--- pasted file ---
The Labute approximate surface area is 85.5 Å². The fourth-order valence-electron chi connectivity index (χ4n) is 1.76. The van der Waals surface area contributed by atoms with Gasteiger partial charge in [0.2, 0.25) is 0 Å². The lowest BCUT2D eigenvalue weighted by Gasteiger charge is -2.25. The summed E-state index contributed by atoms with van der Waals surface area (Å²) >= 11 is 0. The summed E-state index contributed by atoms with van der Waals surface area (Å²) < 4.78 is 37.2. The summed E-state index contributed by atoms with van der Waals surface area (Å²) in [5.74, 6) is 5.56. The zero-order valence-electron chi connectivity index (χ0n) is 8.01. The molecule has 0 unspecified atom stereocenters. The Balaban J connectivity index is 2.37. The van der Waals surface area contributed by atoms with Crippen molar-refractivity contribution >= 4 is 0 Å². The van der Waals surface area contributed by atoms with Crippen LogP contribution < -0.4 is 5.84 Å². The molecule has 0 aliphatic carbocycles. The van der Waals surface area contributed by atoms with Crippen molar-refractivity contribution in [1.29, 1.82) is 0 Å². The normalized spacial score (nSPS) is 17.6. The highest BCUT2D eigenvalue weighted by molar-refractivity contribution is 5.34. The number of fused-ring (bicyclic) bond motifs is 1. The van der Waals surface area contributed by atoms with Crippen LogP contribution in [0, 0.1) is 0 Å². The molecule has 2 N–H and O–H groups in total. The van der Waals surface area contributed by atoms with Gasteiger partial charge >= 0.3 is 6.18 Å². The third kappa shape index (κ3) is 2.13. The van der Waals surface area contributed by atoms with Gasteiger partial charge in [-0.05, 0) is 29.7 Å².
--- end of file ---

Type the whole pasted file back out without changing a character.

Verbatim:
The Labute approximate surface area is 85.5 Å². The fourth-order valence-electron chi connectivity index (χ4n) is 1.76. The van der Waals surface area contributed by atoms with Gasteiger partial charge in [0.2, 0.25) is 0 Å². The lowest BCUT2D eigenvalue weighted by Gasteiger charge is -2.25. The summed E-state index contributed by atoms with van der Waals surface area (Å²) >= 11 is 0. The summed E-state index contributed by atoms with van der Waals surface area (Å²) < 4.78 is 37.2. The summed E-state index contributed by atoms with van der Waals surface area (Å²) in [5.74, 6) is 5.56. The zero-order valence-electron chi connectivity index (χ0n) is 8.01. The molecule has 0 unspecified atom stereocenters. The Balaban J connectivity index is 2.37. The van der Waals surface area contributed by atoms with Crippen molar-refractivity contribution >= 4 is 0 Å². The van der Waals surface area contributed by atoms with Crippen LogP contribution < -0.4 is 5.84 Å². The molecule has 0 aliphatic carbocycles. The van der Waals surface area contributed by atoms with Crippen molar-refractivity contribution in [1.29, 1.82) is 0 Å². The normalized spacial score (nSPS) is 17.6. The highest BCUT2D eigenvalue weighted by molar-refractivity contribution is 5.34. The number of fused-ring (bicyclic) bond motifs is 1. The van der Waals surface area contributed by atoms with Crippen LogP contribution in [0, 0.1) is 0 Å². The molecule has 2 N–H and O–H groups in total. The van der Waals surface area contributed by atoms with Gasteiger partial charge >= 0.3 is 6.18 Å². The third kappa shape index (κ3) is 2.13. The van der Waals surface area contributed by atoms with Gasteiger partial charge in [-0.05, 0) is 29.7 Å².